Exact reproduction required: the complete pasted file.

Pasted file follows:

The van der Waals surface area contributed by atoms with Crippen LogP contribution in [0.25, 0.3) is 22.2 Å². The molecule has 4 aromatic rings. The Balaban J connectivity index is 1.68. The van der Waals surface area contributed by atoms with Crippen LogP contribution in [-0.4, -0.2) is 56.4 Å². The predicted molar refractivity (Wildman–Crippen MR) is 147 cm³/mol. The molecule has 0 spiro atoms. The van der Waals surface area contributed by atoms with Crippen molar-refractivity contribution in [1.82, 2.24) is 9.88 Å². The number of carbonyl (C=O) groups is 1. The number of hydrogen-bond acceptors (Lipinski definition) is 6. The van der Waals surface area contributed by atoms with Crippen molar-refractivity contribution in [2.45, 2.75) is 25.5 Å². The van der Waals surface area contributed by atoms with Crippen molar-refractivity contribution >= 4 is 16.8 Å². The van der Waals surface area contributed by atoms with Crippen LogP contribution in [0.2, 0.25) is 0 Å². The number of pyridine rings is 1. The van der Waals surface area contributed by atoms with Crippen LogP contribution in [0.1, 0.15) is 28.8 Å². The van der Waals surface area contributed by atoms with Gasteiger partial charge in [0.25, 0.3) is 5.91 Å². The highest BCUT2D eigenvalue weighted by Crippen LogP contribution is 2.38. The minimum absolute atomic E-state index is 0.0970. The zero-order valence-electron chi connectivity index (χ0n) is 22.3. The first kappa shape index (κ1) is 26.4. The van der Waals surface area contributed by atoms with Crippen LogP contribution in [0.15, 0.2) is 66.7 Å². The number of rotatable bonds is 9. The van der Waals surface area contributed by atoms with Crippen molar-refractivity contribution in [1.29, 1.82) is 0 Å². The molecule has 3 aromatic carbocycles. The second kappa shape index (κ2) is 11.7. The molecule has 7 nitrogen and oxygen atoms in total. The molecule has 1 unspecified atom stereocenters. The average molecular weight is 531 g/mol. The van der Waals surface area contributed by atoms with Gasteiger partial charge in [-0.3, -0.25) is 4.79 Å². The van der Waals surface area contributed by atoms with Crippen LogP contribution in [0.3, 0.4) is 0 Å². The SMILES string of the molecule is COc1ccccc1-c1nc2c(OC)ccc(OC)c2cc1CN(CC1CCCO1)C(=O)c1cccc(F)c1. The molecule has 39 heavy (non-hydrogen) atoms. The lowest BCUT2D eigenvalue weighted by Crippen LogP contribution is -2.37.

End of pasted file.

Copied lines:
The van der Waals surface area contributed by atoms with Crippen LogP contribution in [0.25, 0.3) is 22.2 Å². The molecule has 4 aromatic rings. The Balaban J connectivity index is 1.68. The van der Waals surface area contributed by atoms with Crippen LogP contribution in [-0.4, -0.2) is 56.4 Å². The predicted molar refractivity (Wildman–Crippen MR) is 147 cm³/mol. The molecule has 0 spiro atoms. The van der Waals surface area contributed by atoms with Crippen molar-refractivity contribution in [1.82, 2.24) is 9.88 Å². The number of carbonyl (C=O) groups is 1. The number of hydrogen-bond acceptors (Lipinski definition) is 6. The van der Waals surface area contributed by atoms with Crippen molar-refractivity contribution in [2.45, 2.75) is 25.5 Å². The van der Waals surface area contributed by atoms with Crippen molar-refractivity contribution >= 4 is 16.8 Å². The van der Waals surface area contributed by atoms with Crippen LogP contribution in [0.2, 0.25) is 0 Å². The number of pyridine rings is 1. The van der Waals surface area contributed by atoms with Crippen LogP contribution in [0.1, 0.15) is 28.8 Å². The van der Waals surface area contributed by atoms with Gasteiger partial charge in [0.25, 0.3) is 5.91 Å². The highest BCUT2D eigenvalue weighted by Crippen LogP contribution is 2.38. The minimum absolute atomic E-state index is 0.0970. The zero-order valence-electron chi connectivity index (χ0n) is 22.3. The first kappa shape index (κ1) is 26.4. The van der Waals surface area contributed by atoms with Crippen LogP contribution in [0.15, 0.2) is 66.7 Å². The number of rotatable bonds is 9. The van der Waals surface area contributed by atoms with Crippen molar-refractivity contribution in [1.29, 1.82) is 0 Å². The molecule has 3 aromatic carbocycles. The second kappa shape index (κ2) is 11.7. The molecule has 7 nitrogen and oxygen atoms in total. The molecule has 1 unspecified atom stereocenters. The average molecular weight is 531 g/mol. The van der Waals surface area contributed by atoms with Gasteiger partial charge in [-0.3, -0.25) is 4.79 Å². The van der Waals surface area contributed by atoms with Crippen LogP contribution in [0.3, 0.4) is 0 Å². The SMILES string of the molecule is COc1ccccc1-c1nc2c(OC)ccc(OC)c2cc1CN(CC1CCCO1)C(=O)c1cccc(F)c1. The molecule has 39 heavy (non-hydrogen) atoms. The lowest BCUT2D eigenvalue weighted by Crippen LogP contribution is -2.37.